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Morocco—and an ode to life in the Pink City, and beyond.

August 23, 2010

Browsing the internet a while ago, on the Matador Network, I found a photo essay that transported me to Morocco’s Pink City. Marrakesh. And to the “blue city.” Essaouira. And I quite enjoyed going back to places I’ve been to, seeing images I’ve seen with my own eyes. Fortunate eyes.

And then there are the Atlas Mountains and the Sahara. Places that I still owe to myself to visit.

And I had to share it. Not only because of the stunning images… But also because Exploring Morocco’s Pink City and Beyond provides a charming insight into Moroccan life.

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Marrakesh is one of Morocco’s oldest and most alluring cities. Despite the constant influx of tourists, the city has maintained an exotic Old World atmosphere – particularly within the ancient medina, where map-toting tourists attempt to navigate the labyrinthine streets and locals go about their daily business as they’ve been doing for centuries.

Bikes and cars are common in Marrakesh (prepare for a fair bit of pollution) but the donkey is still a ubiquitous form of transport, especially in the dusty medina where it’s used to pull heavy loads through the notoriously narrow streets.

Another common sight in the medina are… kids! The family unit is cherished by Moroccans and  the streets also serve as a children playground, often for boisterous gaes of soccer such as this.

A large part of Marrakesh’s exoticism are the abundance of old traditions and customs that are kept alive. Here a vendor sells groceries direct from a hand cart.

Traditional artisan skills such as weaving, metalwork, pottery, bread baking, and carpentry are all very much alive in Marrakesh. In fact, the medina has its own “artisan quarter” where you can watch these craftsmen at work.

Morocco is a Muslim country. Several times a day the familiar sound of the muezzin (call to prayer) sails through the air and devotees swarm to the many mosques (sitting outside if they are full), or simply kneel and bow their heads toward Mecca wherever they happen to be.

A trip to Marrakesh is not complete without a visit to the souks. This intimate warren of pathways is comprised of shops often no taller and wider that the people inside them, who hawk everything from silverware to oriental carpets, pointy “baboush,” replica desiger handbags, and love potions. Be prepared for lots of haggling – Monty Python style.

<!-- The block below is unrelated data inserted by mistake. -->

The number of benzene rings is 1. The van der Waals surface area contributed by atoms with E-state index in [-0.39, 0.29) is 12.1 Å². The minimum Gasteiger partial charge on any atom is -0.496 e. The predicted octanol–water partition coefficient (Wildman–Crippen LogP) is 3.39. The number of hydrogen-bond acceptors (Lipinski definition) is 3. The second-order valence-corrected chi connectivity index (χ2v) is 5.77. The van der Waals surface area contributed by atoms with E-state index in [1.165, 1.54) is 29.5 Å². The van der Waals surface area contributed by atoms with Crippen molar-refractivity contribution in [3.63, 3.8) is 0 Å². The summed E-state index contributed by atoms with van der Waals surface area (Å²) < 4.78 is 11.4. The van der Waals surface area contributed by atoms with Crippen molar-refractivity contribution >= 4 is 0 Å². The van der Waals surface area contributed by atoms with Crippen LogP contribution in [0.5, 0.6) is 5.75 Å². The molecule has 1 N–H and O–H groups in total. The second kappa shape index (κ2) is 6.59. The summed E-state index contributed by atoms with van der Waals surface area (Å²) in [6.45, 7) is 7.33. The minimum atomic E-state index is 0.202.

The souks are intensely atmospheric. Packed tight with locals and tourists, they are a whirlwind of motion, smells (good and bad), and patchwork roofs that create compelling chiaroscuros when the sunlight filters through.

Though Marrakesh doesn’t hold an abundance of cultural highlights compared to other cities, there are several places well worth visiting. One is the beautiful Ben Youssef Medersa – the city’s oldest Koranic school – which was closed down in the 60’s but refurbished and reopened to the public in the ’80s.

During the day, Marrakesh’s main square, the Djemma el Fna, is a busy and fairly modern hub for shoppers, traders, and tourists touts (snake charmers, water bearers, acrobatic dancers). Come nighttime, the place transforms into the largest open-air barbecue in the world, as the air fills with smoke and locals and visitors sit next to each other to chow on everything from harira soup to seafood.

Sometimes the heat and hassle of the Pink City can get too much. Fortunately, there are a number of easy and accessible escapes routes. One of the most popular trips is up to the Atlas Mountains, just an hour or two’s drive from Marrakesh. The cool peaks provide beautiful respite from the chaos of the medina, and are full of Berber villages and superb walking routes.

And if you thought life in the city was authentic and traditional – life in the mountains is often more so.

Non meat eaters needn’t worry, though – even mountainside cafes have access to vegetables.

Another possible day trip from the city is to Essaouira, a small, charming fishing town on the coast. It has good tourist infrastructure, and its distinctive white and blue medina is today a UNESCO heritage site. The seafood here, as you’d expect, is especially tasty.

Those looking for a more dramatic adventure can book a safari out to the Sahara. It’s possible to spend the night (or more) in traditional bivouac tents, climb sand dunes, and drive around marveling at the vast expanse of sand and nothingness. Now and again the barren landscape is punctuated by nomadic shepherds like this hardy Berber lady.

We also came across these Berber children, who were happy to receive our gifts of jewellery and biscuits in exchange for a photograph. The didn’t pause too long given the encroaching rainstorm.

Personally, I can’t get over the contrast in the expression of their eyes.

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All photos by Paul Sullivan. Original article can be found here.

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